The Prajnaparamita Sutra in 8,000 Lines--the basic scripture of all schools of Mahayana Buddhism--sets forth the Bodhisattva path to enlightenment in conversations between the Buddha and three of his disciples. Lex Hixon's "contemplative expansion" of 40 passages from the original Sutra yields a text of devotional beauty that is at once dramatic and uplifting.
Parenthood can be a time of great inner turmoil for a woman, yet parenting books invariably focus on nurturing children rather than the mothers who struggle to raise them. This book is different. It is a book for mothers. Buddhism for Mothers encourages mothers to gain the most joy out of being with their children. How can this be done calmly and with a minimum of anger, worry and negative thinking? How can mothers negotiate the changed conditions of their relationships with partners, family and even with friends? Using Buddhist practices, Sarah Napthali offers coping strategies for the day-to-day challenges of motherhood that also allow space for deeper reflection about who we are and what makes us happy. By acknowledging the sorrows as well as the joys of mothering Buddhism for Mothers can help you shift your perspective so that your mind actually helps you through your day rather than dragging you down. This is Buddhism at its most accessible, applied to the daily realities of ordinary parents.
In Buddha Mom, Jacqueline Kramer beautifully illuminates the ways in which motherhood can be woven with the spiritual life. Drawing upon her twenty years as a practicing Buddhist, as well as many other wisdom traditions from around the world, she offers powerful insights into cultivating a more spiritual attitude toward parenting. In chapters, guided by central Buddhist themes-Simplicity, Nurturance, Joyful Service, Unconditional Love-Kramer's personal experience of pregnancy, birth, and then raising her daughter to adulthood serves as a guide to integrating the roles of parent and spiritual being. A celebration of all that motherhood can be, Buddha Mom presents an inspiring vision of child rearing.
Firmly grounded in the day-to-day reality of being a mother, The Complete Buddhism for Mothers gives personal and honest advice based on Buddhist teachings as applied to the everyday challenges of bringing up children.
This text, a comprehensive introduction to women's studies, marks the culmination of over twenty years of collaboration at the University of Oregon's Women's Studies Program. The text is suitable for any one quarter or one semester introductory course in women's studies. Each chapter begins with "Preview Questions" and "Concepts" and concludes with "Reading and Review Questions."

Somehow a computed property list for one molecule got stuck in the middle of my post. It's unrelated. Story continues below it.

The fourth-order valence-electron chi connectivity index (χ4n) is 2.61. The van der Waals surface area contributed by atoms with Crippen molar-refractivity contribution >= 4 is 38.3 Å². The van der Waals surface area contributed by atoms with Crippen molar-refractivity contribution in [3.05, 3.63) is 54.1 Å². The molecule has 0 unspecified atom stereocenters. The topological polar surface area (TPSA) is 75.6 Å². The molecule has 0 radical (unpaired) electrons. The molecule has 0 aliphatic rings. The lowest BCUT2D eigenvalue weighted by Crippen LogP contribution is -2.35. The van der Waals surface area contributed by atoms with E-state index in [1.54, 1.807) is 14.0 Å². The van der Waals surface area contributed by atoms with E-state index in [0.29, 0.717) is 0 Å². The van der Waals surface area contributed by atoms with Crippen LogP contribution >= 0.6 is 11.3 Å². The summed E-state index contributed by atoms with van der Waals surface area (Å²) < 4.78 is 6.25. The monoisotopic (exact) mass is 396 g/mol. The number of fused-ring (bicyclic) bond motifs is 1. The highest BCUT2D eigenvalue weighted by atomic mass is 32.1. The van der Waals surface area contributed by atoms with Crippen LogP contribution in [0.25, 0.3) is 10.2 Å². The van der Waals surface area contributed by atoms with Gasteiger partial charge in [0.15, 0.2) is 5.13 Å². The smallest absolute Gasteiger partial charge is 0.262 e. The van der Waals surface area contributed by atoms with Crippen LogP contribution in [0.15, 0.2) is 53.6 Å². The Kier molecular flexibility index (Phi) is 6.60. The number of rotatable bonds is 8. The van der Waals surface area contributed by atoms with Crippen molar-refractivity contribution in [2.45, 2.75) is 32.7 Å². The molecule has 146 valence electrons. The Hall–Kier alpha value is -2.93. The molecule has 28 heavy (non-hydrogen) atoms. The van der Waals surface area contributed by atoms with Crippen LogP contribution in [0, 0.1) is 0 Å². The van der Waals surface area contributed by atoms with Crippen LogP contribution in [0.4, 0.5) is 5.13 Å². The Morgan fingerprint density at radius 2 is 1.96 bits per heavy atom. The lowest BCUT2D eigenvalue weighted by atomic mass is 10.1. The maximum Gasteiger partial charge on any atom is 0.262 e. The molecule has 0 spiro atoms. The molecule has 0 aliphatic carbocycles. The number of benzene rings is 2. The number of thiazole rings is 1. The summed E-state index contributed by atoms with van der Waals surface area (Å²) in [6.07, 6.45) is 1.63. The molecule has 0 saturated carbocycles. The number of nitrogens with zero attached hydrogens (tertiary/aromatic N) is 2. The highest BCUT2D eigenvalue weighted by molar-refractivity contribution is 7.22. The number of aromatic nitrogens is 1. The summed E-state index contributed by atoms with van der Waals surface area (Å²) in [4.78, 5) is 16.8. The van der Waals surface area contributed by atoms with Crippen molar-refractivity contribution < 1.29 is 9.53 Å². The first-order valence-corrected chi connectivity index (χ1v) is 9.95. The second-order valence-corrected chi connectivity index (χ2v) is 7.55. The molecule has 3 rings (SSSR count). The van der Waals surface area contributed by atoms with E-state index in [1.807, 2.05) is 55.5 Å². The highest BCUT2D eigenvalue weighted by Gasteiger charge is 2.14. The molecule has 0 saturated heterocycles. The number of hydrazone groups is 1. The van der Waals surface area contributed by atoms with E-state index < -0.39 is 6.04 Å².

The first full biography of Mahaprajapati Gautami, the woman who raised the Buddha--examining her life through stories and canonical records. Mahaprajapati was the only mother the Buddha ever knew. His birth mother, Maya, died shortly after childbirth, and her sister Mahaprajapati took the infant to her breast, nurturing and raising him into adulthood. While there is a lot of ambiguity overall in the Buddha's biography, this detail remains consistent across all Buddhist traditions and literature. In this first full biography of Mahaprajapati, The Woman Who Raised the Buddha presents her life story, with attention to her early years as sister, queen, matriarch, and mother, as well as her later years as a nun. Drawing from story fragments and canonical records, Wendy Garling reveals just how exceptional Mahaprajapati's role was as leader of the first generation of Buddhist women, helping the Buddha establish an equal community of lay and monastic women and men. Mother to the Buddha, mother to early Buddhist women, mother to the Buddhist faith, Mahaprajapati's journey is finally presented as one interwoven with the founding of Buddhism.
In this retelling of the ancient legends of the women in the Buddha’s intimate circle, lesser-known stories from Sanskrit and Pali sources are for the first time woven into an illuminating, coherent narrative. Interspersed with original insights, fresh interpretations, and bold challenges to the status quo, these stories invite us to open our minds to a new understanding of women's roles in the Buddha's life and in early Buddhism.